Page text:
Lebanon snubs the global breast-feeding trend
Breast-feeding is not the fashion in Lebanon, recent trends show. In a country that is very sensitive to being a la mode, this trend to skip breast-feeding could really take hold.
In the past few decades, public opinion in many countries has swung heavily in favor of the “breast is best” approach – new mothers are encouraged, and perhaps pressured, to breast- rather than bottle-feed their infants.
This has led to rising breast-feeding rates, but not in Lebanon. Here, breast-feeding rates have been statistically low for the past 20 years. The latest available data reports that some 25 percent of infants born in the country are exclusively breast-fed for the first six months of life – a statistic that experts put among the region’s lowest.
Data suggests that breast-feeding reduces infant mortality in developing countries and also reduces the risk of childhood diseases. It is also purported to be beneficial to mothers. So why is Lebanon bucking the breast-feeding trend?
Experts blame low numbers on variety of factors. Dr. Mona Nabulsi, the head of the pediatrics division at the American University of Beirut’s Medical Center, is the author of a recent study that looked to mothers to explain the low rates.
Previous statistical studies, while consistently citing low numbers in the country, have chalked the difference up to low socioeconomic status or lack of education. But Nabulsi’s research found that lack of preparation was a major issue.
“Looking at moms who really succeeded [at breast-feeding] in the study, they were really prepared to face everything,” she explains. “They knew ahead of time what was waiting for them and they were committed to do it.”
Sleepless nights and sore nipples are among the challenges moms may face. Women in Nabulsi’s study also reported fears of sagging breasts, or of having harmful or insufficient milk.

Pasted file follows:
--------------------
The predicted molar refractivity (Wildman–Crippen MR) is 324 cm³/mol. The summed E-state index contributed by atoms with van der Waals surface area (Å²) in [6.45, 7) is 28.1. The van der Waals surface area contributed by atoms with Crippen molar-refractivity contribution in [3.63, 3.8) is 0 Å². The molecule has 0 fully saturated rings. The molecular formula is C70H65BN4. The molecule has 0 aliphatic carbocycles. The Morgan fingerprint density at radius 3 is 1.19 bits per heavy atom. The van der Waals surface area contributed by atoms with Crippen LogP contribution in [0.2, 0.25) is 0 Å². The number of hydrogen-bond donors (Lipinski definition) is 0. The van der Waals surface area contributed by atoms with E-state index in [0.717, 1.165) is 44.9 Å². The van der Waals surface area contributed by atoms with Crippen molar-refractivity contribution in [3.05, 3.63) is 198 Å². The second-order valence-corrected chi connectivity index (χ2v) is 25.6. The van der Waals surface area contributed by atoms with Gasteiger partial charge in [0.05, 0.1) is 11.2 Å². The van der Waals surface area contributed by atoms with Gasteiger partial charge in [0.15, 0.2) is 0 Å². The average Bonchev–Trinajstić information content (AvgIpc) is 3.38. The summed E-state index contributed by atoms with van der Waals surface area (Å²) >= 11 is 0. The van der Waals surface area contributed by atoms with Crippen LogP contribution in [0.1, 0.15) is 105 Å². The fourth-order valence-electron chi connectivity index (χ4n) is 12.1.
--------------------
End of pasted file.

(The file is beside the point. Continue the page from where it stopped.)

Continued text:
Rana Murr, a 32-year-old mother of three, says she researched feeding methods during her first pregnancy but was still unprepared for how exhausting breast-feeding would be. “It takes 45 minutes for the baby to eat each time, and it happens every three or four hours. So then you have an hour, just sitting and breast-feeding. It’s tiring,” she says, “but at the same time it’s a nice feeling.”
Murr says she breast-fed her younger two kids, who are now 3 and 2, for around three months each. She stopped at three months because she felt she wasn’t producing enough milk. She breast-fed her eldest child, now 6 years old, for “a short time” because she had to return to work and had a medical condition.
After Murr delivered, she was separated from her newborns. Her children’s first tastes were of formula, and later hospital staff brought them to her and she began to breast-feed.
Although Murr says the doctors and nurses at the hospital where she gave birth encouraged her to breast-feed and taught her how, this is not always the case. Most hospitals in Lebanon are not “baby friendly,” an international label whose criteria is set by the World Health Organization.
Nabulsi describes baby friendly hospitals as those where “baby and mother are kept together right from the time of birth to the time of discharge.” In these hospitals, she adds, staff “put the baby directly on the breast of the mother if the condition of the mother and baby allows.”
According to Dr. Ali al-Zein, president of the Lebanese Association for Early Child Development, 10 years ago there were 22 baby friendly hospitals in the country, accommodating some 20 percent of births. Now, he reports that there is “maybe one.”
There are also few specialized lactation nurses in the country, a lack that Nabulsi laments. “If you want breast-feeding to improve, you’d like to have all the nurses who work in nursery units be very well trained and advising mothers because they are available to mothers all the time. A doctor will show up in the morning or in the afternoon, but is not with the mother 24 hours [a day] to help with issues that may come up at any time.”
LAECD has a 24-hour hotline staffed by a lactation specialist to advise mothers, but Nabulsi said the number isn’t posted in the maternity ward at AUBMC.
Zein says another problem is the power of infant formula companies. There are 77 brands in Lebanon, a number he calls “too many for a small country.” He argues that the companies and hospitals act in defiance of a law that limits formula distribution in hospitals, leading doctors to distribute formula rather than support breast-feeding.
And then there is Lebanon’s maternity leave law. It mandates 49 working days, a short time that regionally bests only the UAE’s 45 days and the world’s low, Tunisia’s 30 days. For working mothers who want to breast-feed, this law doesn’t offer much support.
One of Murr’s friends kept an infant at her breast for 11 months, but she is a stay-at-home mom. But when Murr gave birth to her first child, she was working. “I had to go back to work only 49 days after giving birth,” she says. So she weaned her daughter early to have her “get used to the bottle.”
By Annie Slemrod
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